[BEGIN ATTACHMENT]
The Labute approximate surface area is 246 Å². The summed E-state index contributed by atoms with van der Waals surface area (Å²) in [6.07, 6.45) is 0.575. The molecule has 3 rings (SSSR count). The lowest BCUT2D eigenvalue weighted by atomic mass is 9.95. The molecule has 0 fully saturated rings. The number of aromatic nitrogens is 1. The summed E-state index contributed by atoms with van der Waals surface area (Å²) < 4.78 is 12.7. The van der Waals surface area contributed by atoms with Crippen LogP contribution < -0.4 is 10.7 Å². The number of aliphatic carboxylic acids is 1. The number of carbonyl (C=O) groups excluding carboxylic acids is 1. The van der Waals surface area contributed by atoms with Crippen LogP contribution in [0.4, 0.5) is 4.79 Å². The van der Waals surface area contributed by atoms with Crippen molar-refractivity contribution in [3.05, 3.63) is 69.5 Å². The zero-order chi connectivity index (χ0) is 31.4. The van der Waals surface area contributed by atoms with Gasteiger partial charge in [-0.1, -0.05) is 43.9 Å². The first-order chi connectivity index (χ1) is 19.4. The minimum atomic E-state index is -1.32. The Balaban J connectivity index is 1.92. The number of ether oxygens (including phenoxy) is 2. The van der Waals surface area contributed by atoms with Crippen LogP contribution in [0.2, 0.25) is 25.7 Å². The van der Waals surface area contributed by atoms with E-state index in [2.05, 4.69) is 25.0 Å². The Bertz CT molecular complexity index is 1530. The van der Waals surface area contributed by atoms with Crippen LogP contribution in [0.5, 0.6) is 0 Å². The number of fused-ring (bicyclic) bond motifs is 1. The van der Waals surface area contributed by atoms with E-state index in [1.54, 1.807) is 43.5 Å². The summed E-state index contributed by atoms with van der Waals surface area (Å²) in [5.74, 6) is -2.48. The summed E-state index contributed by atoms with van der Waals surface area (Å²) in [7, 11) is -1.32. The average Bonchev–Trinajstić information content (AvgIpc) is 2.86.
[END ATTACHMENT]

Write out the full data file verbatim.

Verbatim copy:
The Labute approximate surface area is 246 Å². The summed E-state index contributed by atoms with van der Waals surface area (Å²) in [6.07, 6.45) is 0.575. The molecule has 3 rings (SSSR count). The lowest BCUT2D eigenvalue weighted by atomic mass is 9.95. The molecule has 0 fully saturated rings. The number of aromatic nitrogens is 1. The summed E-state index contributed by atoms with van der Waals surface area (Å²) < 4.78 is 12.7. The van der Waals surface area contributed by atoms with Crippen LogP contribution < -0.4 is 10.7 Å². The number of aliphatic carboxylic acids is 1. The number of carbonyl (C=O) groups excluding carboxylic acids is 1. The van der Waals surface area contributed by atoms with Crippen LogP contribution in [0.4, 0.5) is 4.79 Å². The van der Waals surface area contributed by atoms with Crippen molar-refractivity contribution in [3.05, 3.63) is 69.5 Å². The zero-order chi connectivity index (χ0) is 31.4. The van der Waals surface area contributed by atoms with Gasteiger partial charge in [-0.1, -0.05) is 43.9 Å². The first-order chi connectivity index (χ1) is 19.4. The minimum atomic E-state index is -1.32. The Balaban J connectivity index is 1.92. The number of ether oxygens (including phenoxy) is 2. The van der Waals surface area contributed by atoms with Crippen LogP contribution in [0.2, 0.25) is 25.7 Å². The van der Waals surface area contributed by atoms with E-state index in [2.05, 4.69) is 25.0 Å². The Bertz CT molecular complexity index is 1530. The van der Waals surface area contributed by atoms with Crippen LogP contribution in [0.5, 0.6) is 0 Å². The number of fused-ring (bicyclic) bond motifs is 1. The van der Waals surface area contributed by atoms with E-state index in [1.54, 1.807) is 43.5 Å². The summed E-state index contributed by atoms with van der Waals surface area (Å²) in [5.74, 6) is -2.48. The summed E-state index contributed by atoms with van der Waals surface area (Å²) in [7, 11) is -1.32. The average Bonchev–Trinajstić information content (AvgIpc) is 2.86.